“Oligarchy is a way of thinking, a way of life which guides not only infamous oligarchs but also their sponsors and, strangely enough, those who fight against them,” “168 Zham” writes in an editorial. The paper says an “oligarchy of thought” is just as bad for the country. “No government representative would dare to express an opinion unless it is agreed with the ruling elite beforehand,” it says. “The situation in the opposition camp is the same. Anyone deviating from statements made by Armenian National Congress (HAK) leader and first President Levon Ter-Petrosian is immediately declared a traitor. The situation is not different also within the Prosperous Armenia Party (BHK) that has declared itself an alternative [to the government].”
“Zhamanak” says political parties are playing only marginal roles in the popular outcry that was sparked by the June 17 violence in Yerevan’s Harsnakar restaurant. The paper suggests that they either do not know what to do or are “for the first time trying not to interfere with civic activism.” “In that sense, the positions of virtually all political forces can be considered exemplary for the moment,” it says. “They have gotten involved in the civic movement solely as rank-and-file participants and citizens.”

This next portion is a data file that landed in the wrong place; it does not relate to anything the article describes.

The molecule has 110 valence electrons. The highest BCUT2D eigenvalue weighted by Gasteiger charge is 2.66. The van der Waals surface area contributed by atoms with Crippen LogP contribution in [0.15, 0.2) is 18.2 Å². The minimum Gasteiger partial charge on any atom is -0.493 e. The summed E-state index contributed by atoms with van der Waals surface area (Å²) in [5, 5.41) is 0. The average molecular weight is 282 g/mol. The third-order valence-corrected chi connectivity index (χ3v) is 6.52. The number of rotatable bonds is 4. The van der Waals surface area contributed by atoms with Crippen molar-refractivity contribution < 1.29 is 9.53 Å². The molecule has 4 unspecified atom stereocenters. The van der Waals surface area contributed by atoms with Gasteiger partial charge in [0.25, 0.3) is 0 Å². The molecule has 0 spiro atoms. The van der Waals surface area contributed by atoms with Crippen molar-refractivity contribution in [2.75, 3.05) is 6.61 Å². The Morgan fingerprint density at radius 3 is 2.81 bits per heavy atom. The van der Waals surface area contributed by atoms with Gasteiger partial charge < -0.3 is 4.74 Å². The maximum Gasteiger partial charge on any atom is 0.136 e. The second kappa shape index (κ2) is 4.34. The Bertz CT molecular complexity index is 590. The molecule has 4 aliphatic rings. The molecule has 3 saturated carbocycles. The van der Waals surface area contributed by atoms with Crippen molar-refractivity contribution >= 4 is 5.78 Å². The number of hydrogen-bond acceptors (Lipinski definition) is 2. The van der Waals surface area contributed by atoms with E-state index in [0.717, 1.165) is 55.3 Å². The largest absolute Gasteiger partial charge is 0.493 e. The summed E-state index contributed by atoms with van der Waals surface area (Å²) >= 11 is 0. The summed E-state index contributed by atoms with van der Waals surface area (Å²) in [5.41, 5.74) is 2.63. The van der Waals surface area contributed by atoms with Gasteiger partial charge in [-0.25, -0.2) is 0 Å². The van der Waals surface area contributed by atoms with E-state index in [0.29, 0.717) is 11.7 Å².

Interviewed by “Hayots Ashkhar,” Levon Nersisian, a human rights campaigner, calls for the passage of new legislation that would “somehow regulate” the work of bodyguards working for Harsnakar owner Ruben Hayrapetian and other “oligarchs.” “If I, an ordinary citizen, walk on the street and do not intend to attack anyone, I think it makes no sense to keep a whole army of bodyguards to protect against me,” he says. “But if they want to protect themselves against people like themselves there must be clear requirements as to who can do such a job, with what rights and so on.”
In an interview with “Aravot,” Bako Sahakian, the president of the self-proclaimed Nagorno-Karabakh Republic (NKR), reaffirms the Karabakh Armenian leadership’s position that the disputed region will never revert to the status and borders that it had until 1988. “It is difficult to imagine any situation or process that could make us deviate from our chosen path,” says Sahakian. He also expresses confidence that the NKR will eventually regain a “full-fledged participation” in Armenian-Azerbaijani peace talks.